If you travel in Burma any place that isn't government controlled, which is easy enough to do, they operate entirely on a black market economy. You ignore the official exchange rate, and exchange US currency for local currency on the black market, at a fraction of the official government rate. But this all has to be done with cash. No ATMS, no travelers checks. When I was there, there was no access to the internet at all. It was like going into a black hole, and completely losing communication with the outside world until I returned to Bangkok.
Posted by Reverse Polarity on January 23, 2013 at 9:17 PM · Report this
@12 dissapearing into an Internet black hole sounds wonderful, as did this trip.
Posted by wingedkat on January 23, 2013 at 10:36 PM · Report this
bleedingheartlibertarian 15're saying you went to Burma before it was cool?

I'd be careful about throwing around that hipster label, if I were you...
Posted by bleedingheartlibertarian on January 23, 2013 at 11:35 PM · Report this

He's not saying he went to Rangoon before it was cool, he's saying "Burma" is a really disappointing title for Yangon's first album, and while he can see why newcomers like Kiley are drawn to it, he really prefers the singles.

For myself, I'm more interested in what Brendan is implying with this:

"Whereas Iraq and Afghanistan have been a rocky and violent examples of forced national-building from the outside, Burma looks like it's poised to begin the process from within."

I think what he means is "any foreign government the US supports is evil." But I suspect things won't play out exactly the way his magic decoder-ring has prophesied, what with the government of Iraq looking far more stable than it has any right to be, and the government of BuRaYaMyar looking like the very definition of "fluid."
Posted by robotslave on January 24, 2013 at 3:10 AM · Report this

You know, you're kind of making bhl's case there, rather than refuting it.

Your pickup-driving-real-authentic-redneck-who-nonetheless-lives-in-the-city identity collapsed under its own ridiculousness at about the same time Linda's Tavern opened.
Posted by robotslave on January 24, 2013 at 3:25 AM · Report this
pfffter 19
I love this post so much I want to marry it.
Posted by pfffter on January 24, 2013 at 7:43 AM · Report this
katrat 20
Wow look at those cool woven houses! And I expect the "Spy" photo will remain one of your happiest NYE memories your entire life. Fun, interesting. Thanks for sharing with us!
Posted by katrat on January 24, 2013 at 7:44 AM · Report this
Callie 21
@4 Yes, they're married.
Posted by Callie on January 24, 2013 at 9:12 AM · Report this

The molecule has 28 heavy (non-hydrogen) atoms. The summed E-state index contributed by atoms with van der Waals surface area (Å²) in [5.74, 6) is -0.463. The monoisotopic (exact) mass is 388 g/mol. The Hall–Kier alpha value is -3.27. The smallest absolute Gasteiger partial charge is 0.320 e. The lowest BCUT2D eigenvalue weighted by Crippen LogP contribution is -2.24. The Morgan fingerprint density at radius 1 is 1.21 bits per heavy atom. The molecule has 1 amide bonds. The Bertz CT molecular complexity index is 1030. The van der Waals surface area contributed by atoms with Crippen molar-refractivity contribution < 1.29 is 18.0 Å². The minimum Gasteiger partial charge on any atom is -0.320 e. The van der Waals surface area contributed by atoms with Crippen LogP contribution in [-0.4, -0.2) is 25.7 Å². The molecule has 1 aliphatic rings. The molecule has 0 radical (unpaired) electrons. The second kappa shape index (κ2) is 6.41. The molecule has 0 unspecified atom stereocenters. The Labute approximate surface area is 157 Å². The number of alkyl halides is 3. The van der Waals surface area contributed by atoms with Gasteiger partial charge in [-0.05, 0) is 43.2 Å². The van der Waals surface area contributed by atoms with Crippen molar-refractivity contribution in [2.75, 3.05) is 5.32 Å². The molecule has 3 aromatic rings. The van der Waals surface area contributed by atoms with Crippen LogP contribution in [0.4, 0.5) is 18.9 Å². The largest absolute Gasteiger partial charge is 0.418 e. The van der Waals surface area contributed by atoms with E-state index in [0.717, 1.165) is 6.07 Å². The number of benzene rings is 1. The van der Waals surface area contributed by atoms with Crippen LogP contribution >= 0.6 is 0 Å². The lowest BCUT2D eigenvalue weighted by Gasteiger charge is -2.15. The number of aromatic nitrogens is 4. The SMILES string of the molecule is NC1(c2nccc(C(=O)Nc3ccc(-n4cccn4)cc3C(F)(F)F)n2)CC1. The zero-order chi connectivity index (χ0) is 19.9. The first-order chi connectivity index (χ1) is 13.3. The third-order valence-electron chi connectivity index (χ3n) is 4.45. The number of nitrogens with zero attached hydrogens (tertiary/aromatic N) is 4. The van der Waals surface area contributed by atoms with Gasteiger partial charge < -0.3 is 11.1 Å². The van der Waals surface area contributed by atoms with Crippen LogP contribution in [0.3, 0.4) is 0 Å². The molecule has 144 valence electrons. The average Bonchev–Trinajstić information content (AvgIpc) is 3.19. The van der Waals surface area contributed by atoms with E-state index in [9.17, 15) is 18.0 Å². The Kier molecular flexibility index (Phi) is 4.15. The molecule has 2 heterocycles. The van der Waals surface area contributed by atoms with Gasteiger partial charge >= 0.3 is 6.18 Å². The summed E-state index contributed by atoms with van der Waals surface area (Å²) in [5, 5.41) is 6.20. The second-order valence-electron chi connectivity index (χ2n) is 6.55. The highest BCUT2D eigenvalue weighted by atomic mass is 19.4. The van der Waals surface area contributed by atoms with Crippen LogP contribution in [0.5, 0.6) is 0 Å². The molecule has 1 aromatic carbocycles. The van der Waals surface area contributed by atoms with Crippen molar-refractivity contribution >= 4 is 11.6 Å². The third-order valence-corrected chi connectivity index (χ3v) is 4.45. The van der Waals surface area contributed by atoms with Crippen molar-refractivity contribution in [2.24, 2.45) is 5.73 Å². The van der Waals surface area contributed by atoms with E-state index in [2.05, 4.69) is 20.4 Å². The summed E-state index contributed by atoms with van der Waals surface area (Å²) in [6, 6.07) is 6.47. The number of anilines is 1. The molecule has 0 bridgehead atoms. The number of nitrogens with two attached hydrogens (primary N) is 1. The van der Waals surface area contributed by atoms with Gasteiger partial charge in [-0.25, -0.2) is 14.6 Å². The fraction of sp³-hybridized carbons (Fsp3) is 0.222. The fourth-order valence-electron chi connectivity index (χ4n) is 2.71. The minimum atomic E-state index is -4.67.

Why didn't you have a digital camera? Are there any restrictions? Thank you for the post. I plan to go to Thailand next month and perhaps over to Burma as well.
Posted by tedwardma on January 24, 2013 at 9:21 AM · Report this
treacle 23
My friend just went to Burma to assist with implementing a proper clean water situation for a hospital in Sittwe. The stories she's sending back are hilarious and amazing! Thanks for this story & history to fill in yet more of the gaps, and the photos too.

That game you are playing looks vaguely similar to a game called Carrom.
Posted by treacle on January 24, 2013 at 9:22 AM · Report this
@ 22 and 23:

I don't think the game was carom, but seemed like a variation on it. The name sounded like "la-tau-co," but I never saw it written down anywhere.
Posted by Brendan Kiley on January 24, 2013 at 9:38 AM · Report this
@ 24

I would second that the game looks like Carrom. Striker, men, corner pockets. Carrom originating in Burma. I'm sure they have a different name for it there but all signs point to Carrom. But then all I have is a picture to go on....

I'm not sure I'd be brave enough to let pickled snake liquid be rubbed on me :S
Posted by Dirk7 on January 24, 2013 at 10:22 AM · Report this
I read this article with lots of interest because my husband and I were in Burma/Myanmar during the same time as this author. I agree with everything he said about the people and about the country's future. I would add that if you plan on visiting, do some reading before you go. I read THE LIZARD KING by Karen Connelly and THE GLASS PALACE before going there and George Orwell's BURMESE DAYS while travelling through the country. There are many more books now available. We were glad we travelled to Burma/Myanmar but it was troubling to see so much poverty. However, the spirit of the people was inspiring and I hope their future is shaped by their dreams and reflects their spirit.
Posted by Chilliwack on January 24, 2013 at 11:12 AM · Report this
bleedingheartlibertarian 27
@16--Oh, so you're saying you're an asshole. But you repeat yourself.

Grow a sense of humor. And some fucking manners.
Posted by bleedingheartlibertarian on January 24, 2013 at 11:53 AM · Report this
w o w. that sounds magical. did you see any fun animals?
Posted by whiskeypony on January 24, 2013 at 4:29 PM · Report this
St. Beretta 29
I just returned from Burma last night. I think I stayed at the place with the snooker/shuffleboard. I also talked to a fantastic Burmese guy there who told me about families on the coast that were forced to sell their land to developers at gunpoint and mangrove forests that were destroyed, all in the last 10 years. I'm very excited about the progress being made but I worry about the developments and exploitation to come.
Posted by St. Beretta on January 27, 2013 at 7:52 AM · Report this